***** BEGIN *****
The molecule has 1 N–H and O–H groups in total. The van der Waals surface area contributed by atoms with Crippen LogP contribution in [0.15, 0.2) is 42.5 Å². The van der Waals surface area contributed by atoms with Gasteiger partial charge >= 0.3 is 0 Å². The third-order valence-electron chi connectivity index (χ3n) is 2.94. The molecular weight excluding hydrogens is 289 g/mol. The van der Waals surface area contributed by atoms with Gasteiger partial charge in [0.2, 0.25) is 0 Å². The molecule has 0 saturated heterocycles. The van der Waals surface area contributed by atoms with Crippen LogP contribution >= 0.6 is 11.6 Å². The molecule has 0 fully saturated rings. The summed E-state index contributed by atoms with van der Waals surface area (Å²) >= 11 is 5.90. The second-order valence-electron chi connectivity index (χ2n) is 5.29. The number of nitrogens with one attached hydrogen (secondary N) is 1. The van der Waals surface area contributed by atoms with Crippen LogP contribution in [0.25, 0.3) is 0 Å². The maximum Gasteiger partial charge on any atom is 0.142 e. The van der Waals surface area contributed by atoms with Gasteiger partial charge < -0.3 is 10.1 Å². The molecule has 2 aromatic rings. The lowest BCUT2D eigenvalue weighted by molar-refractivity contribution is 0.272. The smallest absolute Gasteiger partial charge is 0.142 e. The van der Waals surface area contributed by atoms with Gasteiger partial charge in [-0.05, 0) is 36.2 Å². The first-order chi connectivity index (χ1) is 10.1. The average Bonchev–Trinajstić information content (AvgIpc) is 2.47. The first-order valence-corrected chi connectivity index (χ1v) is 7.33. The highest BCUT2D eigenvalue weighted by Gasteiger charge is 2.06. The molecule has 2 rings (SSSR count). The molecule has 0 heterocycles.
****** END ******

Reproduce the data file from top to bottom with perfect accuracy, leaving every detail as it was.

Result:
The molecule has 1 N–H and O–H groups in total. The van der Waals surface area contributed by atoms with Crippen LogP contribution in [0.15, 0.2) is 42.5 Å². The van der Waals surface area contributed by atoms with Gasteiger partial charge >= 0.3 is 0 Å². The third-order valence-electron chi connectivity index (χ3n) is 2.94. The molecular weight excluding hydrogens is 289 g/mol. The van der Waals surface area contributed by atoms with Gasteiger partial charge in [0.2, 0.25) is 0 Å². The molecule has 0 saturated heterocycles. The van der Waals surface area contributed by atoms with Crippen LogP contribution >= 0.6 is 11.6 Å². The molecule has 0 fully saturated rings. The summed E-state index contributed by atoms with van der Waals surface area (Å²) >= 11 is 5.90. The second-order valence-electron chi connectivity index (χ2n) is 5.29. The number of nitrogens with one attached hydrogen (secondary N) is 1. The van der Waals surface area contributed by atoms with Crippen LogP contribution in [0.25, 0.3) is 0 Å². The maximum Gasteiger partial charge on any atom is 0.142 e. The van der Waals surface area contributed by atoms with Gasteiger partial charge < -0.3 is 10.1 Å². The molecule has 2 aromatic rings. The lowest BCUT2D eigenvalue weighted by molar-refractivity contribution is 0.272. The smallest absolute Gasteiger partial charge is 0.142 e. The van der Waals surface area contributed by atoms with Gasteiger partial charge in [-0.05, 0) is 36.2 Å². The first-order chi connectivity index (χ1) is 10.1. The average Bonchev–Trinajstić information content (AvgIpc) is 2.47. The first-order valence-corrected chi connectivity index (χ1v) is 7.33. The highest BCUT2D eigenvalue weighted by Gasteiger charge is 2.06. The molecule has 2 rings (SSSR count). The molecule has 0 heterocycles.